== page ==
Revolution sign former Orioles left-hander Waters
A part of this story will likely put a smile on the faces of York Revolution fans, while sending a feeling of disappointment over to those Lancaster Barnstormers fans across the Susquehanna River.
It wasn’t a ‘War of the Roses’-style clash the way Chris Waters tells the tale, but it sounds as though the two clubs mentioned above were the two choices the former Baltimore Orioles starter recently decided between.
In Lancaster, Waters has a friend in Barnstormers’ right-handed reliever Jeff Bennett. The two were teammates a couple years ago with the Milwaukee Brewers’ Class AAA Nashville club.
In York, there’s formers Revs’ pitcher Jason Richardson, who is spending his summer in York rehabbing from Tommy John surgery. Richardson and Waters played together in the 1990s at Lake Gibson (Fla.) High School and later were teammates in 2004 and 2005 with the Atlanta Braves’ High Class A Myrtle Beach ball club. Revs’ pitching coach Mark Mason was aware of Waters being on the open market back in spring training, and had Richardson follow up with the left-hander in the last couple weeks.
“Jeff Bennett called me from Lancaster and asked me if I wanted to play there,” Waters said in the Revs’ clubhouse Wednesday night. “He called me and I tried to get back with him. He never answered and then J-Rich (Richardson) called me and said ‘Hey, we (York) just got rid of a lefty, why don’t you come here?’ So, I came on board.”
Waters was referring to Jesus Sancez, who York released on , who the Cincinnati Reds picked up on June 5. The Revs have been searching for his replacement ever since. York announced the signings of Waters on Wednesday afternoon, and he will eventually fill the void left by Feierabend.
Tommy John: Now 31, Waters is 15 months removed from Tommy John surgery to his throwing elbow. But the southpaw didn’t suffer the injury in typical fashion. Rather, it was caused in 2010 when Waters was at-bat while playing in a game for Nashville against Albuquerque, the Class AAA affiliate of the Los Angeles Dodgers. An Albuquerque pitcher drilled Waters in his throwing arm with a pitch.
“It was a lefty that couldn’t really pitch to lefties,” Waters said. “First one was over my head at 96 (miles an hour). The next I did this (motioning like he was getting out of the way of the pitch) and it hit me. He (the pitcher) got out of the game before I could return the favor.”
That happened in a game in August 2010, and Waters soon found out his arm had a problem when he tried continuing to pitch. It wouldn’t be until March 22, 2011 when he went under the knife.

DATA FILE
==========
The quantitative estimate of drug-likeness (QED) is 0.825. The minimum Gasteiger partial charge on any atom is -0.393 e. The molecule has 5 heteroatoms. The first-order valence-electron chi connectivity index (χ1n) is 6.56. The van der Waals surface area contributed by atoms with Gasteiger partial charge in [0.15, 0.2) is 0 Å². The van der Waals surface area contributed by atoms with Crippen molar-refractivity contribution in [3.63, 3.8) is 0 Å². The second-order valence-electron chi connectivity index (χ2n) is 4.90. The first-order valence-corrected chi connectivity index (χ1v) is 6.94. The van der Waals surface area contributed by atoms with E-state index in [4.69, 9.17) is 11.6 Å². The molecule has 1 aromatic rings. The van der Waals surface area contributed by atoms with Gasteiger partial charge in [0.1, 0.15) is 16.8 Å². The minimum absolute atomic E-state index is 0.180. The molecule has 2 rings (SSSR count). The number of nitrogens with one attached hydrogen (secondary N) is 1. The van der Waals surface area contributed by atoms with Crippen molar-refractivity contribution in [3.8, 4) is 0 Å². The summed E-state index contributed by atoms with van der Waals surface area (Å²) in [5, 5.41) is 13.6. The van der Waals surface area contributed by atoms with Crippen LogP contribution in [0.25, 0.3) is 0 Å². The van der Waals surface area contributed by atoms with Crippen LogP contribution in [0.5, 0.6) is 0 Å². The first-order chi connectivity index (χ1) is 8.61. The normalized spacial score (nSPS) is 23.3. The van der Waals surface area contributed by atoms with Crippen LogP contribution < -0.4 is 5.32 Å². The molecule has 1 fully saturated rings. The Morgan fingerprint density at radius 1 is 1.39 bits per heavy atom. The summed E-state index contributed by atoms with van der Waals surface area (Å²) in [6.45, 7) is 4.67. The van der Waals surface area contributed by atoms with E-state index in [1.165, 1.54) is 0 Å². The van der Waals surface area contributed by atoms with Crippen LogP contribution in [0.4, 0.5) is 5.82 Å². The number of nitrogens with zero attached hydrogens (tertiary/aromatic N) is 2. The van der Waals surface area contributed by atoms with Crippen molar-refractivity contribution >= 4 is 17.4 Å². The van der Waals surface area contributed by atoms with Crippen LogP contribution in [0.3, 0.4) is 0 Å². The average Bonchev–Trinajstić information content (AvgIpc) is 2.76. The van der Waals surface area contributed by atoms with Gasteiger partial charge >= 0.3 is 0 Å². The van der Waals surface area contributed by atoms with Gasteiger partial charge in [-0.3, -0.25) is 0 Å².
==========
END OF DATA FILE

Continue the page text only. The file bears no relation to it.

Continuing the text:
Been there, done that: Waters has been down a similar road before in trying to get to the big leagues. A former fifth-round pick of the Atlanta Braves in 2000, Waters tore the labral and rotator cuff in his throwing arm early in the 2004 season when playing for Myrtle Beach. But it turned out to help Waters in the long run.
“I went from throwing hard to not throwing so hard and having to learn how to pitch,” he said.
The 6-foot, 170-pound Waters learned how to develop some off-speed pitches, going from a fastball and curve ball before shoulder surgery to later developing a cutter, slider, curve ball and a change-up.
“It was actually a blessing in disguise, you would say. I made it back in (2005) and stayed with Atlanta through 2006 and then went to the Orioles,” Waters said.
The lefty finally reached the big leagues with the O’s in 2008, posting a 3-5 record and 5.01 ERA in 11 starts. One of his highlights that season was starting in the final game at the original Yankee Stadium on Sept. 21, 2008 opposite Andy Pettitte. Waters took the loss in a 7-3 defeat, surrendering the final two home runs, one a three-run shot to Johnny Damon and the other to two-run homer to Jose Molina.
“It was surreal. I spent nine years in pro ball trying to get there,” Waters said. “When you first sign, it’s a dream and you feel like you’re right around the corner. And then after shoulder surgery it’s a grind of everyday playing. It started kind of fading and then once I got that new life with the Orioles, I started pitching well and developed a cutter. It really took off from there.”
He made it back to the big leagues with Baltimore again in 2009, compiling a 5.40 ERA over four relief appearances and one start.
Starting over: Despite the troubles he’s gone through over the last 16 months in recovering from TJ surgery, Waters said thoughts of retirement haven’t entered his mind.
“The way it happened the year before (in 2009) I had just gotten out of the big leagues. It felt like there was something left in the tank. After rehabbing, it (the arm) felt really good. We’ll see what happens.”
Revs’ manager Andy Etchebarren said the plan is to bring Waters out of the bullpen in his first couple appearances with York before transitioning him into the starting rotation.
If Waters turns out to be anything of his former self, the move could pay off big time for York, especially considering Atlantic League Freedom Division rival Lancaster almost snagged the lefty.
Bonus notes: Richardson was a year ahead of Waters at Lake Gibson High School, Richardson a starter and Waters a reliever. So, the two have switched roles.
The duo faced each other in the Appalachian League Championship Series (short-season rookie league) in 2000 in their first years as pros, Richardson playing for Elizabethton (Twins) and Waters with Danville (Braves). Danville was making its first ever playoff appearance. Elizabethton was led by Adam LaRoche and won the best-of-three series by winning the first two games.
“We faced each other (when I was) in Danville in the championship game,” Waters said. “(Richardson) got the ring.”